The rise of body-orientated approaches to psychotherapy has seen the discipline shift from being the kooky poor relation of psychoanalysis in the 1970s and 80s, to a vital component in the therapeutic understanding of all therapists over the course of the last 20 years or so.
An increased understanding and appreciation of neuroscience alongside the development of effective approaches to treating trauma have shown that being able to work effectively with embodied presentations and communications will increase our effectiveness as therapists and offer greater and safer choices for our clients and patients, particularly for those who are struggling with traumatic experiences or somatic symptoms.
In this conference with three leading experts in the field of body-mind psychotherapy we explore ways in which to attune to the embodied presence of both ourselves and our clients and how to facilitate body-mind communication and dialogue. There is particular attention paid in our final presentation to the skills required by non-body psychotherapists who might wish to respond to embodied moments that occur in the process of talking therapy.
Featuring three talks and a Q&A
Margaret Landale: “Embodied presence, embodied dialogue”
This presentation will explore how we might recognise and draw on the intricate processes of embodied perception, attunement and presence; how to stay focused on what is unfolding in the present moment and how to enhance our capacity to work sensitively and empathically with the flow of emerging phenomena.
In this context, the therapist’s own capacity for paying attention to their embodied experience, attunement to their felt sense as well as openness and receptivity to the unfolding relational processes is essential. We will try to help raise awareness of both the possibilities and challenges we encounter when working with embodied processes and embodied reflexivity.
We will also explore how by paying skilful attention to the direct lived experience as it is embodied between client and therapist we may expand awareness together, facilitate an embodied dialogue and cultivate qualities of curiosity, acceptance and empathy.
The talk will have a strong clinical focus, providing a mix of basic practical orientation, clinical examples and relevant theory.
Ewa Robertson: “The Third Body”
‘It is a very remarkable thing that the unconscious of one human being can react upon that of another, without passing through consciousness’ (Freud 1915).
‘The elusive, deceptive, ever-changing content that possesses the patient like a demon now flits about from patient to doctor and, as the third party in the alliance, continues its game, sometimes impish and teasing, sometimes really diabolical’ (Jung CW16).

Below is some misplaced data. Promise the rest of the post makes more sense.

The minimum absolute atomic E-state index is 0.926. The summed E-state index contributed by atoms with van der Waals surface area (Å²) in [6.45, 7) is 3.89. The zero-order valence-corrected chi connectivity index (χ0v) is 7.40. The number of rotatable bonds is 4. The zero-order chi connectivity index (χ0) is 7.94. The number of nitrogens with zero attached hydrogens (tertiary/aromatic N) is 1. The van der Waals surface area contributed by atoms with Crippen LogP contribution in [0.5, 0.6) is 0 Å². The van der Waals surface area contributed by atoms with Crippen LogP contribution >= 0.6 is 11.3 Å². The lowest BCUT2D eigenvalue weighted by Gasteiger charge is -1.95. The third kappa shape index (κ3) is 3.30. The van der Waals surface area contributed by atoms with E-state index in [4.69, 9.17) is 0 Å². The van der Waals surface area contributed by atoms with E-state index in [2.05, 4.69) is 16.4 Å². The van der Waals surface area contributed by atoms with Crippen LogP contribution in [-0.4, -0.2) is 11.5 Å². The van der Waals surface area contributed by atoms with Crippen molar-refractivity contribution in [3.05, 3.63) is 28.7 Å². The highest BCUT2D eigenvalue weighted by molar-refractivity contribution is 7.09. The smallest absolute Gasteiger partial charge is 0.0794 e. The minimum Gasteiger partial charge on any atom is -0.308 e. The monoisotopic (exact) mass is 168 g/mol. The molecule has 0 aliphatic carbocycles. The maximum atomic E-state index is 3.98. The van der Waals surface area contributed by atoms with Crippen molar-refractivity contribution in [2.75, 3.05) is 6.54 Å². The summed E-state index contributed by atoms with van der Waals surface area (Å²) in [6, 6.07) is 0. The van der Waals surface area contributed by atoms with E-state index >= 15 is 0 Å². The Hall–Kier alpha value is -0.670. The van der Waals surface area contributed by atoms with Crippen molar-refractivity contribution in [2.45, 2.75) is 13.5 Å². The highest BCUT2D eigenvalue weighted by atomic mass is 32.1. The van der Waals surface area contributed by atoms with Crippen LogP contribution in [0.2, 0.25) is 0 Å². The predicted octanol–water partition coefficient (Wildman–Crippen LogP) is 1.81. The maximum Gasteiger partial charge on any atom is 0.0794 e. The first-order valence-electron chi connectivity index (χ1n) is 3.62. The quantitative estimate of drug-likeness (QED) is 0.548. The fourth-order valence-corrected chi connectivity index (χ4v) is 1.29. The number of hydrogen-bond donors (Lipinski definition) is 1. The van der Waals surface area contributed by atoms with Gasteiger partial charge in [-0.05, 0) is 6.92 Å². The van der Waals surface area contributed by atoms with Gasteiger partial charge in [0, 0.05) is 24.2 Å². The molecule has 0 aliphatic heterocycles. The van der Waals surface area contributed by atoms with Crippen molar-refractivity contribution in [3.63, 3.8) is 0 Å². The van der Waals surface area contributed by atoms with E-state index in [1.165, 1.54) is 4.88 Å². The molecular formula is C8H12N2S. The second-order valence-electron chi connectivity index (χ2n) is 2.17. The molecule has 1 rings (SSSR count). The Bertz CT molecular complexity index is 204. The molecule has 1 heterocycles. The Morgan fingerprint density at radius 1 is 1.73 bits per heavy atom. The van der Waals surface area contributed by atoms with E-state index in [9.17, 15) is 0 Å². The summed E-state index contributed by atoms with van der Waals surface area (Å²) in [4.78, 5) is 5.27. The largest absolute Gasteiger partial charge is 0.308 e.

The client’s and the therapist’s bodies are always in dynamic dialogue across a space between them. To engage in this dialectical exchange involves the therapist in a mutual and collaborative struggle that is both in and out of awareness. So often we get caught in trying to fix problems to avoid the fear of merger or loss of control. In so doing we may miss the potential healing space that can transform both therapist and client and yet is not created by either. This emergent phenomenon has its own identity that we might call a third body.
We will look at how we can surrender our knowing and allow this third body to speak. The presentation will include a mixture of case examples, relevant theory as well as practical exercises.
Michael Soth: “Techniques for expanding talking therapy into body-mind process”
Even the best therapeutic intervention can only be as good as the client’s receptivity to it, and that is not mainly a left-brain issue. Whether a therapist’s words ‘land’ in the client is not only a question of their content and meaning. Whether or not a therapist’s response is being received gets determined, largely pre-reflexively, by the client’s whole body-mind system, and that depends interpersonally on the ‘felt sense’ of the working alliance. Readiness for change (i.e. neuroplasticity) occurs at the edge of the window of tolerance (which Michael will introduce as having both intra-psychic and intersubjective dimensions). Practically, this often boils down to charged moments of heightened affect when the working alliance is in crisis.
As a therapist, how do you ‘catch’ and make use of these moments that are characterised by spontaneous body-mind processes, which occur between client and therapist before, alongside and in spite of left-brain reflections and words?
In this presentation Michael will focus on the principles of embodied-relational practice mostly in terms of embodied ways of being and working in those critical moments that arise spontaneously as part of the normal talking interaction between client and therapist. Rather than grafting new ‘body techniques’ onto their existing style and practice, the aim of this presentation is to help therapists to become more deeply embodied in moments of crisis and to craft spontaneously and creatively embodying interventions from within enactments.
The video shown below is a trailer only. Once you have purchased this course you will be able to view the full video.